Leader Blues

Monday, July 23, 2007

EDITORIALS>>Loopholes in FOI Act

A little forbidden sex can lead judges and prosecutors down strange legal corridors, as we learned often during the long Whitewater ordeal. Now it is the Arkansas Supreme Court that has chased sex into what ought to be a forbidden corner. Friday, it created a giant loophole in the Freedom of Information Act, the public’s primary armor against government corruption and incompetence.

The court, though a bare majority, said it was possible that government employees doing their private personal business on government time and government equipment were entitled to have the stuff kept secret.

Taxpayers have only one certain right, which is to pay the public official while he’s managing his personal affairs, quite literally. Beyond that, a judge will have to determine if seeing the man’s personal correspondence is any of the taxpayers’ business.

The justices created this twisted law from a particularly humiliating case. Ron Quillin, the Pulaski County comptroller until a few months ago, was charged with theft of government property after he took a job with state government and the county got a look at his books.


It turned out that, among other things, he was carrying on an affair with a woman representing a company that was selling software to the county. He and the woman were exchanging steamy emails over the county computer and arranging assignations, for which the taxpayers sometimes paid his travel and expenses.

Newspapers wanted access to the emails, but county officials withheld them because they said the correspondence was personal and that the state Freedom of Information Act did not afford the public access to personal correspondence.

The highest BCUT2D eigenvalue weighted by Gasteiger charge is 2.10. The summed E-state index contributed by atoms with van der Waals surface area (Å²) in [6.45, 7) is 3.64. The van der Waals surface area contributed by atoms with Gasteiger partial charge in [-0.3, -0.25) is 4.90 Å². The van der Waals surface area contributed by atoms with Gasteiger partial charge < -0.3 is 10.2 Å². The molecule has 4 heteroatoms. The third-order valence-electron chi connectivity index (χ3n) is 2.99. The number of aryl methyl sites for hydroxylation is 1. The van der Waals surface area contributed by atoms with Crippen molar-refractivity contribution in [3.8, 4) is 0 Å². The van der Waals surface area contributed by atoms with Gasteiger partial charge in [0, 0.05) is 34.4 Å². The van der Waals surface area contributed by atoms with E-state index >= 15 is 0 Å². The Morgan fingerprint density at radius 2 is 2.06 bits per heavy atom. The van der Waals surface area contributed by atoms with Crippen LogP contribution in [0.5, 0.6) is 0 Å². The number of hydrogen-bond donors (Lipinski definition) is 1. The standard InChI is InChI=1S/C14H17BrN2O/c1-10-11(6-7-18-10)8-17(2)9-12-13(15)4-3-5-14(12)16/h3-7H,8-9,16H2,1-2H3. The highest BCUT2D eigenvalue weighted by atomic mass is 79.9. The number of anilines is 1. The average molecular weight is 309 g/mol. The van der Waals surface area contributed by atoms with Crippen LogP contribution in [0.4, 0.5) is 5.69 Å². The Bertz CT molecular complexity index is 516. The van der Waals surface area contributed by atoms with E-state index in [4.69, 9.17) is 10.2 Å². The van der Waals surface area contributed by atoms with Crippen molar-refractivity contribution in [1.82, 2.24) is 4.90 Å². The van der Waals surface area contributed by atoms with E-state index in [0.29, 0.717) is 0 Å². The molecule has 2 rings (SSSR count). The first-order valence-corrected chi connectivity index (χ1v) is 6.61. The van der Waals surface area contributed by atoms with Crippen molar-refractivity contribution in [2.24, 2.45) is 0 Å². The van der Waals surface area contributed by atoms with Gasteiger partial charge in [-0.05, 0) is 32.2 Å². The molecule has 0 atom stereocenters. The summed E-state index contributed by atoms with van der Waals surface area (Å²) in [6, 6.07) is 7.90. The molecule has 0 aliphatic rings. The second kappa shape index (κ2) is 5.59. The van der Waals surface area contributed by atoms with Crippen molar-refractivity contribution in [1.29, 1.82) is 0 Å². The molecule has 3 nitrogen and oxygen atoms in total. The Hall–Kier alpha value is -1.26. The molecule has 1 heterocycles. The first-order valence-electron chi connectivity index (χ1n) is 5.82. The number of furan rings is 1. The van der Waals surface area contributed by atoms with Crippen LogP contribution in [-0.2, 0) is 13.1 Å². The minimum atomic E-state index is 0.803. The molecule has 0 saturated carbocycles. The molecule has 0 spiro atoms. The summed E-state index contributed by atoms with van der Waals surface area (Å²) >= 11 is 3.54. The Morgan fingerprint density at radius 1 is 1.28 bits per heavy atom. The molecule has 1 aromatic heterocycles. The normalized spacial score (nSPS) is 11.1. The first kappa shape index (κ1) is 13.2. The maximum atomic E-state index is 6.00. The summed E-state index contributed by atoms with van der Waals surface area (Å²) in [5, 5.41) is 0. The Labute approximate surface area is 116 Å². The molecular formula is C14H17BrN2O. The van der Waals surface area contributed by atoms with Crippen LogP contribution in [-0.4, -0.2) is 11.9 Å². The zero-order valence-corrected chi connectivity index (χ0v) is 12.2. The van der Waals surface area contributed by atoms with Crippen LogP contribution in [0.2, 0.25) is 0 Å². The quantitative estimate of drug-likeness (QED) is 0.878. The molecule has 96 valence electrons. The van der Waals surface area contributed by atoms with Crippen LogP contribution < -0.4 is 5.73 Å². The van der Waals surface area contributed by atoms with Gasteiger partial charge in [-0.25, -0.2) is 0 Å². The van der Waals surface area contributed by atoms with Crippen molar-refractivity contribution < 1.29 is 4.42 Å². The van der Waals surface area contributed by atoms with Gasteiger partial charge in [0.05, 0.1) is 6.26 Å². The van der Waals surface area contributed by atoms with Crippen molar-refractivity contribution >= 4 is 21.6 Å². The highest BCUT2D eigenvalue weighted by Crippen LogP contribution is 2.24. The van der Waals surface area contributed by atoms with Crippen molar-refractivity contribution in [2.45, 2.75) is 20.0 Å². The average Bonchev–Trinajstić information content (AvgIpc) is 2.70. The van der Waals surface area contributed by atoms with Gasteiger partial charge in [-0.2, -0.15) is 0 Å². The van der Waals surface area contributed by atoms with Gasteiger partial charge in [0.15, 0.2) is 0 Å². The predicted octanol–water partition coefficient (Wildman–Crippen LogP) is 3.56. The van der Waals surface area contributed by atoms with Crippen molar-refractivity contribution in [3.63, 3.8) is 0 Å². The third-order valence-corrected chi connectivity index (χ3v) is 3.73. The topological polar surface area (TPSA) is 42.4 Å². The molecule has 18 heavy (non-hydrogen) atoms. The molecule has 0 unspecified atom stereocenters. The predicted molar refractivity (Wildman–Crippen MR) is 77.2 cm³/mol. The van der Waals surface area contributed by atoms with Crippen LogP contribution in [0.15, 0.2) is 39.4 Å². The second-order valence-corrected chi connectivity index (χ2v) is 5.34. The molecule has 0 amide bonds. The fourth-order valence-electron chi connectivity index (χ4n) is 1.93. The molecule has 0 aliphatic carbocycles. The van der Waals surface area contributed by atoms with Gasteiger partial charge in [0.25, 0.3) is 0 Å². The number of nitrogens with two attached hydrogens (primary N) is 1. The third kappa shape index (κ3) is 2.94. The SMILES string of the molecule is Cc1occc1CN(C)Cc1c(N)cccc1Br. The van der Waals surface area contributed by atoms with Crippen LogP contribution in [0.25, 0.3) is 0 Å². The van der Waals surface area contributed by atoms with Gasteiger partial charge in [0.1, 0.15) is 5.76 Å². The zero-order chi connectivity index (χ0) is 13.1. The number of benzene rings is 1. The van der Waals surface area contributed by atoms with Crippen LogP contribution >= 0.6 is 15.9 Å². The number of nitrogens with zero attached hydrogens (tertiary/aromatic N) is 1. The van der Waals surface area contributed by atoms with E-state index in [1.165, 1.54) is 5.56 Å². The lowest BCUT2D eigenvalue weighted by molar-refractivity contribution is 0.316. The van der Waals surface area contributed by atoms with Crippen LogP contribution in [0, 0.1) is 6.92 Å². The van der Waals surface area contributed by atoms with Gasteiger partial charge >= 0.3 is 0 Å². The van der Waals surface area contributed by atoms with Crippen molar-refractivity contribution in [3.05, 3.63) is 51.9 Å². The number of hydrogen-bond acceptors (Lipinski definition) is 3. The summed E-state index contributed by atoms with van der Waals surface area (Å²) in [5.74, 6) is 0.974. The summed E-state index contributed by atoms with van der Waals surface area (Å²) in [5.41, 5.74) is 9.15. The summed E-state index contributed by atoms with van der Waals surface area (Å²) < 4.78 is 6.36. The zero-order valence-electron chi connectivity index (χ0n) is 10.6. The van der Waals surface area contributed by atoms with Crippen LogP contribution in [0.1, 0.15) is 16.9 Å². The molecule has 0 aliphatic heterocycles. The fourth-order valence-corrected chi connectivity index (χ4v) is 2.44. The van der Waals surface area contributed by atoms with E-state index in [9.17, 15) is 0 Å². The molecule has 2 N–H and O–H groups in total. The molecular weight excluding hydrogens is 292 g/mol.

The Supreme Court majority – the vote was 4 to 3 – said the emails may very well be covered by the FOI, but that it had to be established first that the correspondence somehow had something to do with whether a county official was performing or not performing his public duties.

If they demonstrated whether the official was doing his job properly, the emails would have to be made public. If not, they were entirely personal and Quillin and his paramour were entitled to secrecy.

Circuit Judge Mary Ann McGowan, who had held that the emails were all public records, will now have to review the trove of erotic and pedestrian messages in chambers and decide which, if any, are public. What standard can she possibly use?

We like the three dissenters’ take on the issue. The Freedom of Information Act says that all record kept by the government are presumed to be public ones unless they are proven to meet one of the few specific and narrow exemptions in the law.
Quillin’s taxpayer-subsidized amours don’t qualify. Justice Tom Glaze, who is rumored to be contemplating retirement (say it ain’t so, Judge!), as usual did not mince words for the dissenters.

“[R]emanding the matter for an in-camera examination is unwarranted and a complete waste of time,” he thundered. “The majority’s position unnecessarily prolongs the process and increases the expenses of a FOIA request, and in so doing needlessly infringes upon a citizen’s right to obtain public records.”

The majority wanted us not to worry – the little loophole in public access is narrow and harmless. That is not the history of loopholes. They are like the Maginot Line. Open one breach and divisions will pour through.